I followed a short stretch of tarmac over an impressive old bridge, hung with some sort of hessian sacking, and then past the buildings at Fairnilee and on to the final climb of the day. It was here, as I was puffing up a steep farm track that I met a couple of walkers. I nodded and said ‘hello’ and the guy stopped and said something, so I removed my headphones and we chatted for a minute. They were backpacking the Southern Upland Way and hoping (but not expecting) to reach Innerleithen today. It was probably 10 miles for them and it was already almost 1pm – I told them I’d not seen many good camping places but they were happy enough and the lady said she was sure they find something when the time came. They were obviously quite experienced and we said our farewells and I pushed on up the hill.

The next couple of miles is through fields, and I had to shoo a huge herd of cows and calves from a gate. They didn’t want to move, and I wondered if they’d followed the couple I’d just passed, as far as the gate and then laid their ambush for the next unwary passer-by. With a fair bit of shouting and waving of arms I moved them – in fact they responded better than the bloody flies I’d been trying to shoo away yesterday. A mile or so later on and I had a bit of a titter as I was walking towards a field gate and watched several blokes in four wheel drive vehicles trying to open the obviously very stuck gate. They had guns slung over their shoulders, so they were off to shoot something or other I guess. I used the stile beside the gate to cross over, and said my hellos as they struggled with the gate release. One of the guys got a hammer from the back of his pickup and started whacking the thing, which seemed to work as they were all through when I looked back a couple of minutes later.

I dropped down through one final short stretch of woodland before reaching the outskirts of Galashiels. I will admit to taking a shortcut here. Rather than following the Southern Upland Way around the back of the Academy (on the map) I followed the road beside Gala Hill and cut out a small loop of the route. I was knackered, I was cold, my feet were sore and I knew if I moved quickly enough, I could catch the bus into Melrose!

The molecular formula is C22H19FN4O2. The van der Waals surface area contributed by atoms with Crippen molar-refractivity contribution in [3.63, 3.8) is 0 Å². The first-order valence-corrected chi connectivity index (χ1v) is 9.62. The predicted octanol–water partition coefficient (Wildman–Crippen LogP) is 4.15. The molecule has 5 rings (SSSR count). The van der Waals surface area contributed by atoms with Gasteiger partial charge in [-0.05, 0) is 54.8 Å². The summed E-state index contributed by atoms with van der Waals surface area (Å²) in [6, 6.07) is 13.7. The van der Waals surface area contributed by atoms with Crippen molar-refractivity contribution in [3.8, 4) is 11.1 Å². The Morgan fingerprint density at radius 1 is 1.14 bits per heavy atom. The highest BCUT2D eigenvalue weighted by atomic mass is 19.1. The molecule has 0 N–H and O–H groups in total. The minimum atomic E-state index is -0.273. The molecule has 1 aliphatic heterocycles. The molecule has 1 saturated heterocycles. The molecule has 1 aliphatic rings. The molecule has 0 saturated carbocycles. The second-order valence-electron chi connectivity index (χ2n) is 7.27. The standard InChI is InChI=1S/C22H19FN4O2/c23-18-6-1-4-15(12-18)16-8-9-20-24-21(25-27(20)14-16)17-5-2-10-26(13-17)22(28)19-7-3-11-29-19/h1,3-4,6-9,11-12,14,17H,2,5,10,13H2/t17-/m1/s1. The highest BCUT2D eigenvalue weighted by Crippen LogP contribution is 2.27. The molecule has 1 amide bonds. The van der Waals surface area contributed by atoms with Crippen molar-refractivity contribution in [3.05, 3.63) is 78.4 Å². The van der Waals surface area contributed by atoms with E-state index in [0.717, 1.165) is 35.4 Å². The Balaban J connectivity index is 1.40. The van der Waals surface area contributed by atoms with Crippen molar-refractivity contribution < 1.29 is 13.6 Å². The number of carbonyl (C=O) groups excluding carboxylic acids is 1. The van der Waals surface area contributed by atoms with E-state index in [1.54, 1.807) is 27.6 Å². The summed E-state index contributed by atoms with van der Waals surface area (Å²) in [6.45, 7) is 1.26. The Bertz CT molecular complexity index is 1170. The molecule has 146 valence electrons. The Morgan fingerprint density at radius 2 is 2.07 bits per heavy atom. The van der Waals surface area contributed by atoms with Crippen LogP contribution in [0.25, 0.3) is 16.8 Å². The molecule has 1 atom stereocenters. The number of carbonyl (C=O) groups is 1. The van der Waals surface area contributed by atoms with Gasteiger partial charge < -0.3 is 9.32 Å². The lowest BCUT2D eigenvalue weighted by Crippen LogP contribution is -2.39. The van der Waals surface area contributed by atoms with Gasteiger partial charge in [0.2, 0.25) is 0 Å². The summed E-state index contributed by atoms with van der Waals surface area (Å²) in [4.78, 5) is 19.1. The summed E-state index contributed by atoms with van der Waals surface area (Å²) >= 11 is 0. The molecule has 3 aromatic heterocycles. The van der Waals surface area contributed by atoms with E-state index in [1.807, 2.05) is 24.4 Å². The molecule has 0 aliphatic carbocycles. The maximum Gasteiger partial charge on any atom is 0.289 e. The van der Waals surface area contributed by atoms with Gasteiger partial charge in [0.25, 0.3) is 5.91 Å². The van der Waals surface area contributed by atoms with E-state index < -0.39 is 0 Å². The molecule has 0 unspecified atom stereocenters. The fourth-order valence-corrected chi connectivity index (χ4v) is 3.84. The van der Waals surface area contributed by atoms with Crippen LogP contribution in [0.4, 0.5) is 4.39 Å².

On a Sunday, there’s a bus every hour at 10 past the hour, from a bus stop outside the fire station, about 100 yards from the SUW path. It’s about 3.5 miles from this point, to my hotel for the night, in Melrose. When I set out this morning, I’d decided that if it was still raining (and it was) and I needed to wait less than 15 minutes (which I did… well, almost) then I would catch the bus. It was 13:53 when I arrived at the bus stop and the bus was due at 14:09 (I wasn’t going to quibble with myself over 1 minute!). It stopped raining while I was huddling under the pitiful shelter and when it arrived, the bus was packed. I got almost the last seat and flopped gracelessly into it. The bus arrived in Melrose 20 minutes later.

I got off at a stop right outside the Spar and went in to collect some supplies, before heading for my hotel. I was greeted with a warm welcome and shown to a tidy room with a double bed (no footboard). I’ve since had a brilliantly hot shower, been down for a couple of pints of Old Speckled Hen, a pint of Diet Coke and an excellent gammon steak and chips.

Every piece of clothing I was wearing today is soaked! The room has a Corby trouser press in it, so my socks are currently drying out (I hope) in there. In fact I’ve just checked on them and although they’re piping hot, they don’t seem to be any drier than they were an hour ago when they went in. Oh well, at least my trousers are dry!

I’ve not yet decided what to do in the morning. I should get the bus back to Galashiels and continue from there, but if it’s pissing down (as the forecast suggests it probably will be) then I may be tempted to skip the urban section and just head for Lauder. It will save me 3.5 miles (probably an hour and 20 minutes), but will leave a big gap in my tracklog, so I’ll have that debate with myself in the cold, wet light of tomorrow morning!

My room stinks of hot, wet socks ????

Today’s Map

Download file for GPS

2 thoughts on “Southern Upland Way 2023 – Day 3”

  1. I must say, I wish I had your approach to a herd of cattle! I’ve always been extremely wary of them, after one bad experience, so that I will even take a big detour to avoid them. They are my Achilles heel in this game. Anyway, well done on getting through the day – if it’s any consolation, your next section to Lauder (if that’s as far as you’re going tomorrow) should be very easy – short, flat and very straight (you’ll be on an old Roman road for much of the way). I just hope the weather improves for you!